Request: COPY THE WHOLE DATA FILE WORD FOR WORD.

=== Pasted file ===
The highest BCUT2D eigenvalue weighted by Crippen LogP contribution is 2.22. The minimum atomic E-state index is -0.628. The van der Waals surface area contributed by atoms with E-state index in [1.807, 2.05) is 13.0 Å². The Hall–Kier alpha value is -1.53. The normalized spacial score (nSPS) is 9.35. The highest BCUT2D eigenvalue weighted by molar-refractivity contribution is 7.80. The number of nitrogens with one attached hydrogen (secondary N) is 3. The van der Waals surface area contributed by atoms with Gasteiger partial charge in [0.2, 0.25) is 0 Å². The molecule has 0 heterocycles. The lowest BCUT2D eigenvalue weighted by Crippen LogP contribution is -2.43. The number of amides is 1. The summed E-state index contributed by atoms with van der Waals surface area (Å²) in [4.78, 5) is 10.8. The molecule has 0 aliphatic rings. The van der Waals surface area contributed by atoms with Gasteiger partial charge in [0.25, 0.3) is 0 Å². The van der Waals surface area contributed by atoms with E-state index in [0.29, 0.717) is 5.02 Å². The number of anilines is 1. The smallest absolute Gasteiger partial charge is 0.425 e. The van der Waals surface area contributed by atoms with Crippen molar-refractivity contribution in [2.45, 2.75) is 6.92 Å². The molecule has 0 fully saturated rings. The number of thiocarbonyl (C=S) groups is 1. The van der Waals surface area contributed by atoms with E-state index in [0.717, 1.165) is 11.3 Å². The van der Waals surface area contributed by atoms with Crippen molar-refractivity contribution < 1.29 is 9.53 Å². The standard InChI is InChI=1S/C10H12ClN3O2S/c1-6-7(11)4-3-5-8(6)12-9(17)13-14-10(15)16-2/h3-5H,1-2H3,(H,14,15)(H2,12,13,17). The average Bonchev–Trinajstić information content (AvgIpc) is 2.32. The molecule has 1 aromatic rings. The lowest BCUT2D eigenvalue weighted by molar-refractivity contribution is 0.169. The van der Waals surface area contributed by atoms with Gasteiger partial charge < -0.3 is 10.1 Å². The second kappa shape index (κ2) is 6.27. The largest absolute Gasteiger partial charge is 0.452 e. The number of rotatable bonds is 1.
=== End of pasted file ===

The highest BCUT2D eigenvalue weighted by Crippen LogP contribution is 2.22. The minimum atomic E-state index is -0.628. The van der Waals surface area contributed by atoms with E-state index in [1.807, 2.05) is 13.0 Å². The Hall–Kier alpha value is -1.53. The normalized spacial score (nSPS) is 9.35. The highest BCUT2D eigenvalue weighted by molar-refractivity contribution is 7.80. The number of nitrogens with one attached hydrogen (secondary N) is 3. The van der Waals surface area contributed by atoms with Gasteiger partial charge in [0.2, 0.25) is 0 Å². The molecule has 0 heterocycles. The lowest BCUT2D eigenvalue weighted by Crippen LogP contribution is -2.43. The number of amides is 1. The summed E-state index contributed by atoms with van der Waals surface area (Å²) in [4.78, 5) is 10.8. The molecule has 0 aliphatic rings. The van der Waals surface area contributed by atoms with Gasteiger partial charge in [0.25, 0.3) is 0 Å². The van der Waals surface area contributed by atoms with E-state index in [0.29, 0.717) is 5.02 Å². The number of anilines is 1. The smallest absolute Gasteiger partial charge is 0.425 e. The van der Waals surface area contributed by atoms with Crippen molar-refractivity contribution in [2.45, 2.75) is 6.92 Å². The molecule has 0 fully saturated rings. The number of thiocarbonyl (C=S) groups is 1. The van der Waals surface area contributed by atoms with E-state index in [0.717, 1.165) is 11.3 Å². The van der Waals surface area contributed by atoms with Crippen molar-refractivity contribution < 1.29 is 9.53 Å². The standard InChI is InChI=1S/C10H12ClN3O2S/c1-6-7(11)4-3-5-8(6)12-9(17)13-14-10(15)16-2/h3-5H,1-2H3,(H,14,15)(H2,12,13,17). The average Bonchev–Trinajstić information content (AvgIpc) is 2.32. The molecule has 1 aromatic rings. The lowest BCUT2D eigenvalue weighted by molar-refractivity contribution is 0.169. The van der Waals surface area contributed by atoms with Gasteiger partial charge < -0.3 is 10.1 Å². The second kappa shape index (κ2) is 6.27. The largest absolute Gasteiger partial charge is 0.452 e. The number of rotatable bonds is 1.